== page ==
To help finance those investments and others, the overall $2 trillion plan would partially roll back a Trump-era corporate tax break by raising the federal corporate rate to 28%, from 21%. Biden is also seeking several other tax policy changes, including a cancellation of tax breaks used for income earned overseas.

If those tax-code changes are made as part of the broader infrastructure plan, Gottheimer, Pascrell and U.S. Rep. Tom Suozzi (D-NY) had previously said they believe the SALT cap should also be repealed  at the same time. They also noted New Jersey and New York are among the states that provide more funding via taxes to the federal government than is received back through the federal budget.

Suozzi and U.S. Rep. Dean Phillips (D-MN) also signed onto the letter sent Thursday to Yellen.

Despite that firm position, repealing the SALT cap as part of a broader infrastructure deal could threaten the support that Biden may look for from more progressive Democrats, who generally view an unlimited SALT deduction as largely benefiting only the wealthiest households.

A 2019 report by the left-leaning Center on Budget and Policy Priorities that analyzed previous calls to repeal the SALT cap appeared to back up that stance.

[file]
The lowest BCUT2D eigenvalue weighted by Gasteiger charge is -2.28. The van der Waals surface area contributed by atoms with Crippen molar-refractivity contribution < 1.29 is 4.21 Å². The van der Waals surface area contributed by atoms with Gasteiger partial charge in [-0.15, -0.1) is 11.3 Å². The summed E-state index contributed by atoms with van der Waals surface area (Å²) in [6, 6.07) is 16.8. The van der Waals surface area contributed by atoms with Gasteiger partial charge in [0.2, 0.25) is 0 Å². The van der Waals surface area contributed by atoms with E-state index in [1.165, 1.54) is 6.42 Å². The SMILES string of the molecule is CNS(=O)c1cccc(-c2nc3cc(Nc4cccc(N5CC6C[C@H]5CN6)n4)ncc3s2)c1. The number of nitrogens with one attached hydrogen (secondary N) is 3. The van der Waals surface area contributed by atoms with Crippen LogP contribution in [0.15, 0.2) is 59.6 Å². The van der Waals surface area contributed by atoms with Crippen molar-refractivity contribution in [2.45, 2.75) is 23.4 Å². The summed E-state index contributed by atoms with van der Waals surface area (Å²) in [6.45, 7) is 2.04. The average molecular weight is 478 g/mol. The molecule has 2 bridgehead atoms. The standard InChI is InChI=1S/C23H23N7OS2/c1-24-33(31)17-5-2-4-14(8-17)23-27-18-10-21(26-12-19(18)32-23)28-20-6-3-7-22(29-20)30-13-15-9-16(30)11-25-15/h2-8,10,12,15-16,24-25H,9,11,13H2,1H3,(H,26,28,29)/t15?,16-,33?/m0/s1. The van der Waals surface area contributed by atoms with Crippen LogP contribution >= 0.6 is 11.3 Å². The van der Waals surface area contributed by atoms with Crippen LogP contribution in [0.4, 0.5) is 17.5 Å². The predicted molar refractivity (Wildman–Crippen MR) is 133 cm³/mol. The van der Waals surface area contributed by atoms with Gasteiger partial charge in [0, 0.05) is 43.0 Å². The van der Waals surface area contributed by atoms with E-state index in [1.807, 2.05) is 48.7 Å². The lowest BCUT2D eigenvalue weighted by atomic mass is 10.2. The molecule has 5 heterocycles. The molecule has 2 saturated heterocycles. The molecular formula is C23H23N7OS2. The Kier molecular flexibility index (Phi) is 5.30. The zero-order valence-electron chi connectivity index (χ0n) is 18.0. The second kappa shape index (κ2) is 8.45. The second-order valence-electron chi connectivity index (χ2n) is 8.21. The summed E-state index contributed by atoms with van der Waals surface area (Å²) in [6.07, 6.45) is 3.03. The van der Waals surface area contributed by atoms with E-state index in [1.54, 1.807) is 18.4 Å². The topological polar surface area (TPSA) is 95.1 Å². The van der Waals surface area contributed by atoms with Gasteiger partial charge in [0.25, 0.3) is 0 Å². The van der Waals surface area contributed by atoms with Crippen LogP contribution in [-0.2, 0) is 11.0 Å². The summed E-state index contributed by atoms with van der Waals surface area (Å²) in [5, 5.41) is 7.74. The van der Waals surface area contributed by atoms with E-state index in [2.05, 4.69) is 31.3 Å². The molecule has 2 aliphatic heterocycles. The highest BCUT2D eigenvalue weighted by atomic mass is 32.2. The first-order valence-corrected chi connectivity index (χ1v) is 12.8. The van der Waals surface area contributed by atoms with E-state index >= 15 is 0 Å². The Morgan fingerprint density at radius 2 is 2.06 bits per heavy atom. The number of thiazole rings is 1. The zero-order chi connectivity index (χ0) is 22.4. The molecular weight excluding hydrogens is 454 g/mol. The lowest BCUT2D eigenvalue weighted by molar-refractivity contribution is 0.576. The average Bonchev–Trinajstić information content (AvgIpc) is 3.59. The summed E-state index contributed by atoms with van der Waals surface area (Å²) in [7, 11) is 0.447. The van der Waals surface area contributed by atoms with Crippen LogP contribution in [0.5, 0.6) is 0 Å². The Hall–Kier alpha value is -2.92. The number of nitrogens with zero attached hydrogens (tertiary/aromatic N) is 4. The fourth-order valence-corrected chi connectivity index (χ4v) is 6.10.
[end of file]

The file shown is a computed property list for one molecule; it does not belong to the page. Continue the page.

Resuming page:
The report found that most households in the bottom 80% of tax filers across the country would see little benefit from repealing the cap, while more than 50% of the benefits of a repeal would go to the nation’s top 1% of households.

“More modest modifications to the SALT cap are available, such as raising the cap — for example, to $20,000 for all filers — or exempting taxpayers with incomes below a level such as $200,000 or $250,000 from the cap,” the report said.

For his part, when he was asked about the infrastructure plan during a recent media briefing on the coronavirus pandemic, Gov. Phil Murphy stopped short of drawing the same line in the sand that was spelled out in the letter to Yellen.

But Murphy, a first-term Democrat who is up for reelection in November, said the Biden infrastructure plan is a “huge gamechanger” for New Jersey given the state’s density, Eastern Seaboard location and plethora of infrastructure in need of repair or replacement.

“We are a disproportionate winner,” Murphy said. “We’re going to win much more significantly relative to an average American state.”

READ: Is the federal SALT cap putting NJ residents on the road to other states?

READ: NJ property taxes climbed again in 2020. Average bill more than $9,000